Thoughts From The Publisher’s Desk

According to a survey conducted by, a national real estate website, Ocean City is the most dangerous place in Maryland.

The survey is clearly flawed and never should have received the attention it did, but multiple media outlets nonetheless took the bait and ran stories on this ridiculous conclusion without even studying its merits.

The biggest issue with the survey is the fact it used crime data reported to the FBI and compared it to the town’s small year-round population, leading to the absurd conclusion that Ocean City residents have a one-in-77 chance of being a victim of a violent crime and a one-in-five chance of a property crime being committed against them.

The survey simply took the crime data and compared it to the year-round population and ignored the entire fact the summer population swells to an average of about 250,000 during the peak summer months.

It reminds me of an alcoholic beverage consumption study that is conducted every year, concluding Worcester County consumes more alcohol per capita than any other jurisdiction in the mid-Atlantic. It’s, of course, skewed by the visiting population’s imbibing tendencies and is immediately discounted for that very reason.

The coverage the survey received led Ocean City officials to go on the defensive. Councilman Brent Ashley was interviewed by at least one television station and adamantly defended the town. Ashley called the study, “erroneous” and said, “We are very safe down here.”

Additionally, Mayor Rick Meehan took to Facebook to express his feelings about the survey, which he called “irresponsible and incorrect.”

“The Movoto list is highly misleading and frankly, inaccurate. Instead of factoring in our nearly 8 million visitors, it based the crime to our resident ratio on a year-round population of just 7,000,” Meehan wrote. “Our population rises to about 300,000 people from May to September. Had those statistics been considered, the results would prove the safety and low crime rate of Ocean City. We take tremendous pride in our public safety and actually experienced a 13 percent decrease in criminal offenses in 2013. We are a safe family-friendly resort and we find the ‘hitch or hang up’ in Movoto’s list irresponsible and incorrect.”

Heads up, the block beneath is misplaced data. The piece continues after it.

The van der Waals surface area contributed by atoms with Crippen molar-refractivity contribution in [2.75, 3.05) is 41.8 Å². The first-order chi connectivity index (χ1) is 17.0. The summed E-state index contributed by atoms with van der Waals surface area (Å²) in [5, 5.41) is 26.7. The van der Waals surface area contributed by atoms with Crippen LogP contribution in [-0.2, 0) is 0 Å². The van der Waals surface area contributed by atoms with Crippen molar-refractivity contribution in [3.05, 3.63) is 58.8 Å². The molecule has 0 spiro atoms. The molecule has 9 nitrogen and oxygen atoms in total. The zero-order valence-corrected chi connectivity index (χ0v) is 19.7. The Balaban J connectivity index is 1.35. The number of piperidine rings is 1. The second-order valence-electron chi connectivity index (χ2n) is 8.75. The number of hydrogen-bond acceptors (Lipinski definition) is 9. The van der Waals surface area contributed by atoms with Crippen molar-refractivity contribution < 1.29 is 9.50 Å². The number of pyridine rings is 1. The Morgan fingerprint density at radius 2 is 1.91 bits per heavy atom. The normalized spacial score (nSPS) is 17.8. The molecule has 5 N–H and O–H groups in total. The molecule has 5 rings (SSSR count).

Last Saturday was a proud day for Berlin, and I have never seen as many people in town for as long of a period.

It was a perfect scenario for a successful day. The absolutely perfect weather combined with the Berlin Little League parade and opening day and the Beach Lacrosse games resulted in a busy day in town. However, the true draw was the celebration in honor of Berlin being named “America’s Coolest Small Town” in an online poll conducted earlier this year. The event attracted about 3,000 people, according to estimates, as well as brought with it a wonderful and fun vibe.

For as long as I can remember, the two largest events in Berlin were traditionally the Fiddlers Convention in late September and the Christmas Parade in early December. While those events remain strong, the biggest annual event now is the New Year’s Eve ball drop event, which is much more than just the midnight celebration. The restaurants and bars in town have a long night of hosting revelers and it’s a great boost to winter sales. Previously, New Year’s Eve was not a big deal in Berlin. The restaurants that were open fared well, but it’s now a town-wide success.

During Saturday’s special event, it was enjoyable to see the people of all ages enjoying Berlin. There were youth lacrosse players and baseball players mixed in with parents and grandparents as well as visitors and local residents. Throughout the course of the day, thousands came and went, and Berlin definitely put its best face forward.

It was a memorable day.